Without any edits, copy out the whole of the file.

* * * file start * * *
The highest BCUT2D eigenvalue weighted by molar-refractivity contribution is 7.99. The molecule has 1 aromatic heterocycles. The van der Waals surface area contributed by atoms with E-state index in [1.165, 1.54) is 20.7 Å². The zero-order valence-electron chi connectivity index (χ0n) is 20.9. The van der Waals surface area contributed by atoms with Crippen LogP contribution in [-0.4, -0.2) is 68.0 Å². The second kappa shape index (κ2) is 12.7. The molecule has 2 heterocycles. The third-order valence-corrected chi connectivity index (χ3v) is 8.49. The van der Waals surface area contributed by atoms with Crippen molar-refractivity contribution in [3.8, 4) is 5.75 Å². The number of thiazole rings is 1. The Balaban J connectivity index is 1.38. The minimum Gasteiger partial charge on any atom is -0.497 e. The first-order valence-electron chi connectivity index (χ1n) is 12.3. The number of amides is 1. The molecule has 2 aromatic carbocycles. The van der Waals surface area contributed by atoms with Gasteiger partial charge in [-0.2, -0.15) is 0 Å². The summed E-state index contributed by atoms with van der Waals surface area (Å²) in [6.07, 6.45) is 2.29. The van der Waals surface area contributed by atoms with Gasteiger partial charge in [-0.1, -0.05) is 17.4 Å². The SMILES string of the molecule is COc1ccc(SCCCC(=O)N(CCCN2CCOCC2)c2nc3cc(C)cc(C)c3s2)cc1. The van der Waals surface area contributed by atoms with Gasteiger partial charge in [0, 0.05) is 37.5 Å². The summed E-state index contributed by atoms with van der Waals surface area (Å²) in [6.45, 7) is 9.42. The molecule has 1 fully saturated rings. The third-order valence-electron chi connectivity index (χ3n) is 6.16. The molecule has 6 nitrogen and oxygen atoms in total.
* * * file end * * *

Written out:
The highest BCUT2D eigenvalue weighted by molar-refractivity contribution is 7.99. The molecule has 1 aromatic heterocycles. The van der Waals surface area contributed by atoms with E-state index in [1.165, 1.54) is 20.7 Å². The zero-order valence-electron chi connectivity index (χ0n) is 20.9. The van der Waals surface area contributed by atoms with Crippen LogP contribution in [-0.4, -0.2) is 68.0 Å². The second kappa shape index (κ2) is 12.7. The molecule has 2 heterocycles. The third-order valence-corrected chi connectivity index (χ3v) is 8.49. The van der Waals surface area contributed by atoms with Crippen molar-refractivity contribution in [3.8, 4) is 5.75 Å². The number of thiazole rings is 1. The Balaban J connectivity index is 1.38. The minimum Gasteiger partial charge on any atom is -0.497 e. The first-order valence-electron chi connectivity index (χ1n) is 12.3. The number of amides is 1. The molecule has 2 aromatic carbocycles. The van der Waals surface area contributed by atoms with Gasteiger partial charge in [-0.2, -0.15) is 0 Å². The summed E-state index contributed by atoms with van der Waals surface area (Å²) in [6.07, 6.45) is 2.29. The van der Waals surface area contributed by atoms with Gasteiger partial charge in [-0.1, -0.05) is 17.4 Å². The SMILES string of the molecule is COc1ccc(SCCCC(=O)N(CCCN2CCOCC2)c2nc3cc(C)cc(C)c3s2)cc1. The van der Waals surface area contributed by atoms with Gasteiger partial charge in [0, 0.05) is 37.5 Å². The summed E-state index contributed by atoms with van der Waals surface area (Å²) in [6.45, 7) is 9.42. The molecule has 1 fully saturated rings. The third-order valence-electron chi connectivity index (χ3n) is 6.16. The molecule has 6 nitrogen and oxygen atoms in total.